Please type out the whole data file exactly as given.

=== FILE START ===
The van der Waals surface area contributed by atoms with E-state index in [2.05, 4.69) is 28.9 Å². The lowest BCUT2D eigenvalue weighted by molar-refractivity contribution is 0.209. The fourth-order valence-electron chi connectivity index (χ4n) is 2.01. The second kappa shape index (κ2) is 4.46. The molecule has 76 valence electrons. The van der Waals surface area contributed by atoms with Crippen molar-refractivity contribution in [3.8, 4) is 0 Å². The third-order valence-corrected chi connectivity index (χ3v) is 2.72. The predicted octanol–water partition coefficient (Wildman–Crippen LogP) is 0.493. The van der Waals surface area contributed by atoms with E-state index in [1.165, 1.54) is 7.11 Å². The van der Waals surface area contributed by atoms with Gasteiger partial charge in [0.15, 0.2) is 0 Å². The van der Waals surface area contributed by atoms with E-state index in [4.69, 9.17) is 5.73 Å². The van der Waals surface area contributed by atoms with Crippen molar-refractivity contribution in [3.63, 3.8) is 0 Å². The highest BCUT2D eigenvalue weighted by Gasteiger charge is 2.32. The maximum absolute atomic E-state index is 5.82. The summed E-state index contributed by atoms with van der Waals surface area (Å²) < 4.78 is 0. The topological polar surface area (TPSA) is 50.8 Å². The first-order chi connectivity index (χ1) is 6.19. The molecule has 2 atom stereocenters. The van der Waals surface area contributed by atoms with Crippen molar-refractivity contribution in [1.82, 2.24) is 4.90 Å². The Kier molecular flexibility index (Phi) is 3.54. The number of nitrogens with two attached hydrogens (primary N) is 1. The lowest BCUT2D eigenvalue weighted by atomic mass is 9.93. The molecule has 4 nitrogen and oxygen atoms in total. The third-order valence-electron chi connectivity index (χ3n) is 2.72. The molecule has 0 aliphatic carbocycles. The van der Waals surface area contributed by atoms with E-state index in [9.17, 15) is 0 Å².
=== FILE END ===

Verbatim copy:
The van der Waals surface area contributed by atoms with E-state index in [2.05, 4.69) is 28.9 Å². The lowest BCUT2D eigenvalue weighted by molar-refractivity contribution is 0.209. The fourth-order valence-electron chi connectivity index (χ4n) is 2.01. The second kappa shape index (κ2) is 4.46. The molecule has 76 valence electrons. The van der Waals surface area contributed by atoms with Crippen molar-refractivity contribution in [3.8, 4) is 0 Å². The third-order valence-corrected chi connectivity index (χ3v) is 2.72. The predicted octanol–water partition coefficient (Wildman–Crippen LogP) is 0.493. The van der Waals surface area contributed by atoms with E-state index in [1.165, 1.54) is 7.11 Å². The van der Waals surface area contributed by atoms with Gasteiger partial charge in [0.15, 0.2) is 0 Å². The van der Waals surface area contributed by atoms with E-state index in [4.69, 9.17) is 5.73 Å². The van der Waals surface area contributed by atoms with Crippen molar-refractivity contribution in [3.63, 3.8) is 0 Å². The highest BCUT2D eigenvalue weighted by Gasteiger charge is 2.32. The maximum absolute atomic E-state index is 5.82. The summed E-state index contributed by atoms with van der Waals surface area (Å²) < 4.78 is 0. The topological polar surface area (TPSA) is 50.8 Å². The first-order chi connectivity index (χ1) is 6.19. The molecule has 2 atom stereocenters. The van der Waals surface area contributed by atoms with Crippen molar-refractivity contribution in [1.82, 2.24) is 4.90 Å². The Kier molecular flexibility index (Phi) is 3.54. The number of nitrogens with two attached hydrogens (primary N) is 1. The lowest BCUT2D eigenvalue weighted by atomic mass is 9.93. The molecule has 4 nitrogen and oxygen atoms in total. The third-order valence-electron chi connectivity index (χ3n) is 2.72. The molecule has 0 aliphatic carbocycles. The van der Waals surface area contributed by atoms with E-state index in [9.17, 15) is 0 Å².